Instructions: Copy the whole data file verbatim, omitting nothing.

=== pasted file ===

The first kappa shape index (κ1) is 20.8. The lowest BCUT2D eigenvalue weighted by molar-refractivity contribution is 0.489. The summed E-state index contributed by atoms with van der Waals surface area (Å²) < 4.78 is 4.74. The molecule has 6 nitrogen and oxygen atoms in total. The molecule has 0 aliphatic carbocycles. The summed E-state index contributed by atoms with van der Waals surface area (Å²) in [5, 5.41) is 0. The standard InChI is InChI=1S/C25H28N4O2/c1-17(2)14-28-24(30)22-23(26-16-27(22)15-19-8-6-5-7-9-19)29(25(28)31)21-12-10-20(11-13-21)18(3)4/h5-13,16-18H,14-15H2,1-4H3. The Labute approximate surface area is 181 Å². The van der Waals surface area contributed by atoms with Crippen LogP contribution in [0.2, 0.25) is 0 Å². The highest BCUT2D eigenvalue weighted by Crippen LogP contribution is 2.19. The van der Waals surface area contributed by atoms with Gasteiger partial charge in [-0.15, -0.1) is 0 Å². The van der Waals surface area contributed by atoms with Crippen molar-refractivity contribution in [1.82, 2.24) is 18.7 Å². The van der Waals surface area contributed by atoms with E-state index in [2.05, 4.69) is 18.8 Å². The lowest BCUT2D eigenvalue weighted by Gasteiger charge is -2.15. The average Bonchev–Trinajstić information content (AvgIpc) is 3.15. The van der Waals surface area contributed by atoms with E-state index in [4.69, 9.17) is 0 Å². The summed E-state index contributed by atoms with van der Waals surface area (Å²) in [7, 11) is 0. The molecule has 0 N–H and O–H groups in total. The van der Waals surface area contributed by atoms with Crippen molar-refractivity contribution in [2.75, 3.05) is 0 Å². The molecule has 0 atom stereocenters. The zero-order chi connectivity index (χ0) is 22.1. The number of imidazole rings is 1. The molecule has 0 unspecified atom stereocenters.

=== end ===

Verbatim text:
The first kappa shape index (κ1) is 20.8. The lowest BCUT2D eigenvalue weighted by molar-refractivity contribution is 0.489. The summed E-state index contributed by atoms with van der Waals surface area (Å²) < 4.78 is 4.74. The molecule has 6 nitrogen and oxygen atoms in total. The molecule has 0 aliphatic carbocycles. The summed E-state index contributed by atoms with van der Waals surface area (Å²) in [5, 5.41) is 0. The standard InChI is InChI=1S/C25H28N4O2/c1-17(2)14-28-24(30)22-23(26-16-27(22)15-19-8-6-5-7-9-19)29(25(28)31)21-12-10-20(11-13-21)18(3)4/h5-13,16-18H,14-15H2,1-4H3. The Labute approximate surface area is 181 Å². The van der Waals surface area contributed by atoms with Crippen LogP contribution in [0.2, 0.25) is 0 Å². The highest BCUT2D eigenvalue weighted by Crippen LogP contribution is 2.19. The van der Waals surface area contributed by atoms with Gasteiger partial charge in [-0.15, -0.1) is 0 Å². The van der Waals surface area contributed by atoms with Crippen molar-refractivity contribution in [1.82, 2.24) is 18.7 Å². The van der Waals surface area contributed by atoms with E-state index in [2.05, 4.69) is 18.8 Å². The lowest BCUT2D eigenvalue weighted by Gasteiger charge is -2.15. The average Bonchev–Trinajstić information content (AvgIpc) is 3.15. The van der Waals surface area contributed by atoms with E-state index in [4.69, 9.17) is 0 Å². The summed E-state index contributed by atoms with van der Waals surface area (Å²) in [7, 11) is 0. The molecule has 0 N–H and O–H groups in total. The van der Waals surface area contributed by atoms with Crippen molar-refractivity contribution in [2.75, 3.05) is 0 Å². The molecule has 0 atom stereocenters. The zero-order chi connectivity index (χ0) is 22.1. The number of imidazole rings is 1. The molecule has 0 unspecified atom stereocenters.